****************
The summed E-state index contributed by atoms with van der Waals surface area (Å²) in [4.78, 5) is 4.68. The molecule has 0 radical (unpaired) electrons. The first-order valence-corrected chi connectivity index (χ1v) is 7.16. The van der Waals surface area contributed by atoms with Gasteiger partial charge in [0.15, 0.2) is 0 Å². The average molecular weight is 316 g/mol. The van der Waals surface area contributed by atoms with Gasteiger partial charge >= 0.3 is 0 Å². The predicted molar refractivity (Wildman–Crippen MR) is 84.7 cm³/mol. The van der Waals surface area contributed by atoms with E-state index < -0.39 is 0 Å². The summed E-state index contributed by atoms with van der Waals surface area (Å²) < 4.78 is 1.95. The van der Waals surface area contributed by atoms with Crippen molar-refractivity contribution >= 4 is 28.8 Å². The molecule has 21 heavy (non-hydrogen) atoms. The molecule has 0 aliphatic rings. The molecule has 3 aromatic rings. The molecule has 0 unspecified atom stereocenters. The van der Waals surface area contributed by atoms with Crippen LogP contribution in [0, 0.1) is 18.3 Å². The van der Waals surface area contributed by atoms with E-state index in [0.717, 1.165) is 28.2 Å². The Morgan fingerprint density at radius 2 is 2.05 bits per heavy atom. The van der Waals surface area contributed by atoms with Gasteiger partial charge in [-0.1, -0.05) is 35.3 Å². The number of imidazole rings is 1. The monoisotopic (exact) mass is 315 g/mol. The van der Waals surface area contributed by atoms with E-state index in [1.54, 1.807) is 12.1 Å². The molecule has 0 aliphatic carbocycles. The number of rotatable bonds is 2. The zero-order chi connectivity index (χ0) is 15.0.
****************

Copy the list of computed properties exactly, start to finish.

The summed E-state index contributed by atoms with van der Waals surface area (Å²) in [4.78, 5) is 4.68. The molecule has 0 radical (unpaired) electrons. The first-order valence-corrected chi connectivity index (χ1v) is 7.16. The van der Waals surface area contributed by atoms with Gasteiger partial charge in [0.15, 0.2) is 0 Å². The average molecular weight is 316 g/mol. The van der Waals surface area contributed by atoms with Gasteiger partial charge >= 0.3 is 0 Å². The predicted molar refractivity (Wildman–Crippen MR) is 84.7 cm³/mol. The van der Waals surface area contributed by atoms with E-state index < -0.39 is 0 Å². The summed E-state index contributed by atoms with van der Waals surface area (Å²) < 4.78 is 1.95. The van der Waals surface area contributed by atoms with Crippen molar-refractivity contribution >= 4 is 28.8 Å². The molecule has 21 heavy (non-hydrogen) atoms. The molecule has 0 aliphatic rings. The molecule has 3 aromatic rings. The molecule has 0 unspecified atom stereocenters. The van der Waals surface area contributed by atoms with Crippen LogP contribution in [0, 0.1) is 18.3 Å². The van der Waals surface area contributed by atoms with E-state index in [0.717, 1.165) is 28.2 Å². The Morgan fingerprint density at radius 2 is 2.05 bits per heavy atom. The van der Waals surface area contributed by atoms with Gasteiger partial charge in [-0.1, -0.05) is 35.3 Å². The number of imidazole rings is 1. The monoisotopic (exact) mass is 315 g/mol. The van der Waals surface area contributed by atoms with E-state index in [1.54, 1.807) is 12.1 Å². The molecule has 0 aliphatic carbocycles. The number of rotatable bonds is 2. The zero-order chi connectivity index (χ0) is 15.0.